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Compile: Favor Pentium Pro

When should I use this option?

The Pentium Pro is as dead... But does this optimize code for it's "successor", Pentium III?

Exactley what proccessors do benifit from this checkbox?

I did not get a straight answear but awarded the points to closest match....
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Typhoon121597
Asked:
Typhoon121597
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1 Solution
 
TheMekCommented:
This is what it says on MSDN...

Optimizes code generation to favor the Pentium Pro (P6) processor. Code generated with this option will still run on earlier processors, but less efficiently.

The Pentium Pro microprocessor architecture allows certain code generation strategies that can substantially improve efficiency. However, code created using these strategies does not perform as well on 80386- and 80486-based or Pentium computers. Therefore, you should only use this option if all or most of the machines your program will run on use the Pentium Pro.

Don't know if they mean Pentium III too by Pentium, but just to be sure I wouldn't use this option.

Greetings,
   Erwin
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CJ_SCommented:
The Pentium Pro had a few additional instructions on the processor, which normal pentiums have not. The latest pentium processors do not have it either. So, indeed you should only use it if you need the additional speed for pentium pro machines. If not, do not check the option.

Regards,
CJ
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Typhoon121597Author Commented:
Well, I knew that allready... That's why I asked if the processors that came after Pentium Pro bennefits from this option, especially P3.
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CJ_SCommented:
No, they do not.
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Typhoon121597Author Commented:
How is that when the anccestor to P3, P2 was build on the P Pro platform?

The Pentium was the 5:th generation and P Pro was the 6:th.
Todays processor are still 6:th generation.

You could even upgarade a P Pro to a P2 processor with a special adapter...
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CJ_SCommented:
AFAIK the P2 was built on top of the P1, not on the PPro. You indeed could upgrade to a P2 processor, it was called an OverDrive. Just an add-in for the pentium itself. But not a true pentium 2.

regards,
CJ
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Typhoon121597Author Commented:
No, the overdrive was for Pentium, not for Pentinum Pro.

For Pentium Pro you would use a plain P2 processor with a socket modiffication.
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rspahitzCommented:
I got a Pentium Pro 200MHz machine several years ago because I thought it was the new direction of Pentiums.  Meanwhile, the Pentium line added MMX technology.  This went over so well that IT became the direction that the Pentium went, and as far as I know, they abandoned the Pro technology in favor of the MMX technology which is now part of the P2 and PIII lines.  The Pro line is extinct.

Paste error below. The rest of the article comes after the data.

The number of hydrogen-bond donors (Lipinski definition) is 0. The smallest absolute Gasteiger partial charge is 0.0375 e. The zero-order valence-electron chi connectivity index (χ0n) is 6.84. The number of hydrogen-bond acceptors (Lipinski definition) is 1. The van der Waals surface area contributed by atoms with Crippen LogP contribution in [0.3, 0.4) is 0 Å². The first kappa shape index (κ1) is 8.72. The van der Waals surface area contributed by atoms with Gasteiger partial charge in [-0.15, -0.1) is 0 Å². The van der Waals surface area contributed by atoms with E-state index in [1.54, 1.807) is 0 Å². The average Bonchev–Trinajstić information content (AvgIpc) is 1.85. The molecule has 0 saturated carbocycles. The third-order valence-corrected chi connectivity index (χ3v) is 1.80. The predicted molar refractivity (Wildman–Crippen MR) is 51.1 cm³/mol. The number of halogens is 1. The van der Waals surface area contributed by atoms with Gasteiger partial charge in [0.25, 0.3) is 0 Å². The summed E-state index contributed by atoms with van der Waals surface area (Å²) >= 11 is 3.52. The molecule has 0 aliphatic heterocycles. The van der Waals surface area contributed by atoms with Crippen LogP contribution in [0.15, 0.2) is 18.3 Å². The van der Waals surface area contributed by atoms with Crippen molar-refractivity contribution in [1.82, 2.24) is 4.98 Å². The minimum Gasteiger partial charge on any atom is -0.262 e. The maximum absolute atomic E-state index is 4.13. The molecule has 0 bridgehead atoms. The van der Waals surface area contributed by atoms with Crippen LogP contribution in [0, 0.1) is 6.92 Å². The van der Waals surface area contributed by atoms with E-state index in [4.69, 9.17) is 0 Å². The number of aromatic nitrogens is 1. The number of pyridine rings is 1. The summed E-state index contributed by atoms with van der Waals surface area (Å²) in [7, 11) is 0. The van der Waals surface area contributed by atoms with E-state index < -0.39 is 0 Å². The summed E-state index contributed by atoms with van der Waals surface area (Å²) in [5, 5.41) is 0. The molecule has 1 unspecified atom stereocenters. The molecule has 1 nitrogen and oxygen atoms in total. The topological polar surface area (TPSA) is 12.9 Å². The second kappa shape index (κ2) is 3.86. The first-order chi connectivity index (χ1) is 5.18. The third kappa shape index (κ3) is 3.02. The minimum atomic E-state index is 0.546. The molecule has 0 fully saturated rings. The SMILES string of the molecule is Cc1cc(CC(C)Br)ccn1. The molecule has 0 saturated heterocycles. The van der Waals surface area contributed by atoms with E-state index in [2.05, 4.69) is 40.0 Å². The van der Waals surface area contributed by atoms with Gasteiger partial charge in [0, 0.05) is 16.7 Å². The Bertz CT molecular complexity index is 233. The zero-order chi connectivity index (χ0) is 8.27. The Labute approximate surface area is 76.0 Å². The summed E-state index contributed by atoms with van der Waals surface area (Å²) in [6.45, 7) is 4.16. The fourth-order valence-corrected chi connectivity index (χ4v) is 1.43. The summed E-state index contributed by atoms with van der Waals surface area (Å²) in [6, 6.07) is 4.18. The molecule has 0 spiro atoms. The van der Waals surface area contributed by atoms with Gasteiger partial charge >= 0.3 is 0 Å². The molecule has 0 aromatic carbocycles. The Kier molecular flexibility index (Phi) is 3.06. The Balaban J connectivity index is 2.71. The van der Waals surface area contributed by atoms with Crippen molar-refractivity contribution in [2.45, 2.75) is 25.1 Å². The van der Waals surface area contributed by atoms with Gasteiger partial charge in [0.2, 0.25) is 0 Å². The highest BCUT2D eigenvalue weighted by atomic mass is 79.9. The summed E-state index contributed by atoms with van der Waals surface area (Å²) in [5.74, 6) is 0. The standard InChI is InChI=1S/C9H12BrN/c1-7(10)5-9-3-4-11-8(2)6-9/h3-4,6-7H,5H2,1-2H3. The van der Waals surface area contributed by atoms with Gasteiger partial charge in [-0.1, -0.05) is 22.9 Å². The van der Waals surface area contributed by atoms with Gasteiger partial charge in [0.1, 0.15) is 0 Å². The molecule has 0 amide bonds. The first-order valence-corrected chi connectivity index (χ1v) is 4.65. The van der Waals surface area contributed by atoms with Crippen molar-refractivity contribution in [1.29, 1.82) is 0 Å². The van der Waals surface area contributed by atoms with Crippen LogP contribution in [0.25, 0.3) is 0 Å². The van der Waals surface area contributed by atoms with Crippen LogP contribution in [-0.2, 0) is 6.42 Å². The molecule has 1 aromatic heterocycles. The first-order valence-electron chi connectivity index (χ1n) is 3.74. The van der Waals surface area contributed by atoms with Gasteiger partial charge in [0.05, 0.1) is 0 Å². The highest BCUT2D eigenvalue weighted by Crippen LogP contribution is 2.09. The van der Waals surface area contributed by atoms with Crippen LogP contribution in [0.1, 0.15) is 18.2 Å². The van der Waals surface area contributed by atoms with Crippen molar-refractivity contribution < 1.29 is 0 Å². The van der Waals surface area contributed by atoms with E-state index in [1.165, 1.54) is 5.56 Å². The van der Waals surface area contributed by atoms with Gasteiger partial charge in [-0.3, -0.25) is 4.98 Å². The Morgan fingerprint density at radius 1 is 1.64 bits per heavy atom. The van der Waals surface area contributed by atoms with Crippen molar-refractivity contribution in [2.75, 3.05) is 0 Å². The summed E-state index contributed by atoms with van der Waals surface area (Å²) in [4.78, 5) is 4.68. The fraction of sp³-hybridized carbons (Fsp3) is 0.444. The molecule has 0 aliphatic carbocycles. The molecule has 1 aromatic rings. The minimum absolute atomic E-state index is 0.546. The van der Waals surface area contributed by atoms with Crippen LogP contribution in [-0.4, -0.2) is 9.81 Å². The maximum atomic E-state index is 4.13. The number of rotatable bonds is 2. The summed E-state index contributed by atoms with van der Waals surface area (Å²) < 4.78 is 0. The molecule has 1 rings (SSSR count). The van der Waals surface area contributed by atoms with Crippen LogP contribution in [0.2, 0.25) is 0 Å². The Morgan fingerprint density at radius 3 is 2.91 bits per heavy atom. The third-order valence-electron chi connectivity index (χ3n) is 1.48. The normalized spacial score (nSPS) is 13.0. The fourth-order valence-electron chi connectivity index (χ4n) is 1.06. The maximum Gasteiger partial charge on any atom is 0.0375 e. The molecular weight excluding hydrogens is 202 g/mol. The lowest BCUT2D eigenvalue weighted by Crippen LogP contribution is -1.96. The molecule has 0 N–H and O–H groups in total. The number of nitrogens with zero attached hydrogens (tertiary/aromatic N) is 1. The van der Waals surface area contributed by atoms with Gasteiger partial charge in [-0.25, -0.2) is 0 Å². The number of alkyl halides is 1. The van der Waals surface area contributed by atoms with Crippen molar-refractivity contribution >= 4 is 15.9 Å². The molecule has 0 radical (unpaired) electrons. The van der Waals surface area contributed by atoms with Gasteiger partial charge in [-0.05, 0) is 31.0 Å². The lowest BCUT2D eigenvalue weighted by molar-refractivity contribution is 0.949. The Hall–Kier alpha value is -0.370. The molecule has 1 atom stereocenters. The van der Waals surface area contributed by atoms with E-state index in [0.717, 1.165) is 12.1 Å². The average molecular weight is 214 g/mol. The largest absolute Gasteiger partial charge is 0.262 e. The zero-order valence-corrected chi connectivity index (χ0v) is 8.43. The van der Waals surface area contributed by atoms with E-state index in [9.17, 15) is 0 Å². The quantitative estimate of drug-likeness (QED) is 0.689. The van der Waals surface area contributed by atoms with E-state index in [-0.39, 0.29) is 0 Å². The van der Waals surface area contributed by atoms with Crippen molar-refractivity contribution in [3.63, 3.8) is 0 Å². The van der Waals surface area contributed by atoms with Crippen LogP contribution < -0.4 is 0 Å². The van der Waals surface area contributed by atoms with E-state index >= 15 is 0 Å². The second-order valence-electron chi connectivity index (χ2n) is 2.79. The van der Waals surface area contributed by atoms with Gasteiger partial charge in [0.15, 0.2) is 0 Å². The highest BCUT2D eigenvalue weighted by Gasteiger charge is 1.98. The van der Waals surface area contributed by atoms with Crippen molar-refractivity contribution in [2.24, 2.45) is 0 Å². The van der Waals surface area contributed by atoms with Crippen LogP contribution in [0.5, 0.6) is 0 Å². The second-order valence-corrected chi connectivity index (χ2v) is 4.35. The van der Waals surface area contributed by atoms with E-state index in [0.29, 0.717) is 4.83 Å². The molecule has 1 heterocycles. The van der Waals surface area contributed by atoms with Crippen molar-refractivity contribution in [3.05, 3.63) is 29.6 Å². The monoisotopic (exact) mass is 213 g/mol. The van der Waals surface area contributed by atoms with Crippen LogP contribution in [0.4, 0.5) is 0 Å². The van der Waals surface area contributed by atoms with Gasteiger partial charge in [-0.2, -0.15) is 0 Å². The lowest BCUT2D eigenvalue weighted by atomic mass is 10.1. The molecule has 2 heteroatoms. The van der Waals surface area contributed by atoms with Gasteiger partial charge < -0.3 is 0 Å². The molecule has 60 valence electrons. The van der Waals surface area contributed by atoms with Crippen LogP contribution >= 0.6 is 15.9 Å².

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DanRollinsCommented:
Hi Typhoon,
It appears that you have forgotten this question. I will ask Community Support to close it unless you finalize it within 7 days. I will ask a Community Support Moderator to:

    Accept CJ_S's comment(s) as an answer.

Typhoon, if you think your question was not answered at all or if you need help, just post a new comment here; Community Support will help you.  DO NOT accept this comment as an answer.

EXPERTS: If you disagree with that recommendation, please post an explanatory comment.
==========
DanRollins -- EE database cleanup volunteer
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Typhoon121597Author Commented:
My question is not about on which platform P2 and so on was built, I KNOW it was built on PPRO, Ask anyone who remembers the good old times..

My question is if P2 / P3 / P4 benefits from the "Favor Pentium Pro" compilation option. Has anyone more than a guess???

If you don't belive that P2 is a successor for PPRO here are some facts:

* PPRO had a overdrive to P2, Pentium did not.
* PPRO had cache on chip like P2.
* Both PPRO and P2 worked on the 440FX chipset. (I'm not talking about 430FX for Pentium)

I'd appriciate answear based on facts.
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DanRollinsCommented:
Typhoon,
It's a bit late in the game to try to get an answer out of this.  We need to finalize it since it is one year old.  Please accept a comment as an answer (DO NOT GIVE A C GRADE) or request that this question be deleted.  Then you can ask a new question and may get some more responses.  Thanks!
-- Dan
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Typhoon121597Author Commented:
Better than any guess, facts.
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rspahitzCommented:
The fact is that all of the magazines I read (at least three) indicated that the Pro line was abandoned in favor of the Pentiums with MMX embedded.  If the magazines were inaccurate, then my information is inaccurate.
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